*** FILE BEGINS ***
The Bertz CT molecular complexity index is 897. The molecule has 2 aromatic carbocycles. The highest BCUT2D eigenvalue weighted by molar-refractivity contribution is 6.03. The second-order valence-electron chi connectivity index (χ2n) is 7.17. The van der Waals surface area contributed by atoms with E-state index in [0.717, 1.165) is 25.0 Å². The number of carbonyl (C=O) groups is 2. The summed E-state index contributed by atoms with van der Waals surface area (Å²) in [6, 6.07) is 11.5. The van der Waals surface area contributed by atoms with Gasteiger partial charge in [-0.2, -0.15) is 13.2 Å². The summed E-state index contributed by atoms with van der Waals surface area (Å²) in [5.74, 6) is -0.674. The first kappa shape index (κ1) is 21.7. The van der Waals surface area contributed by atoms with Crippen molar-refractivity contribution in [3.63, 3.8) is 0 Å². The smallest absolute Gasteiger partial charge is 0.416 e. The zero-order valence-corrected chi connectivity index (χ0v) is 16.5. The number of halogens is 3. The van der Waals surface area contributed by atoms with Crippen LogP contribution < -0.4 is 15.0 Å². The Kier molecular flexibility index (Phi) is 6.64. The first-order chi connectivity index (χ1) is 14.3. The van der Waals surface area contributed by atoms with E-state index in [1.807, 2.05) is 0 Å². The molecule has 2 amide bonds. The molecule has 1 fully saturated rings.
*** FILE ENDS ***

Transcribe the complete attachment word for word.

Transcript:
The Bertz CT molecular complexity index is 897. The molecule has 2 aromatic carbocycles. The highest BCUT2D eigenvalue weighted by molar-refractivity contribution is 6.03. The second-order valence-electron chi connectivity index (χ2n) is 7.17. The van der Waals surface area contributed by atoms with E-state index in [0.717, 1.165) is 25.0 Å². The number of carbonyl (C=O) groups is 2. The summed E-state index contributed by atoms with van der Waals surface area (Å²) in [6, 6.07) is 11.5. The van der Waals surface area contributed by atoms with Gasteiger partial charge in [-0.2, -0.15) is 13.2 Å². The summed E-state index contributed by atoms with van der Waals surface area (Å²) in [5.74, 6) is -0.674. The first kappa shape index (κ1) is 21.7. The van der Waals surface area contributed by atoms with Crippen molar-refractivity contribution in [3.63, 3.8) is 0 Å². The smallest absolute Gasteiger partial charge is 0.416 e. The zero-order valence-corrected chi connectivity index (χ0v) is 16.5. The number of halogens is 3. The van der Waals surface area contributed by atoms with Crippen LogP contribution < -0.4 is 15.0 Å². The Kier molecular flexibility index (Phi) is 6.64. The first-order chi connectivity index (χ1) is 14.3. The van der Waals surface area contributed by atoms with E-state index in [1.807, 2.05) is 0 Å². The molecule has 2 amide bonds. The molecule has 1 fully saturated rings.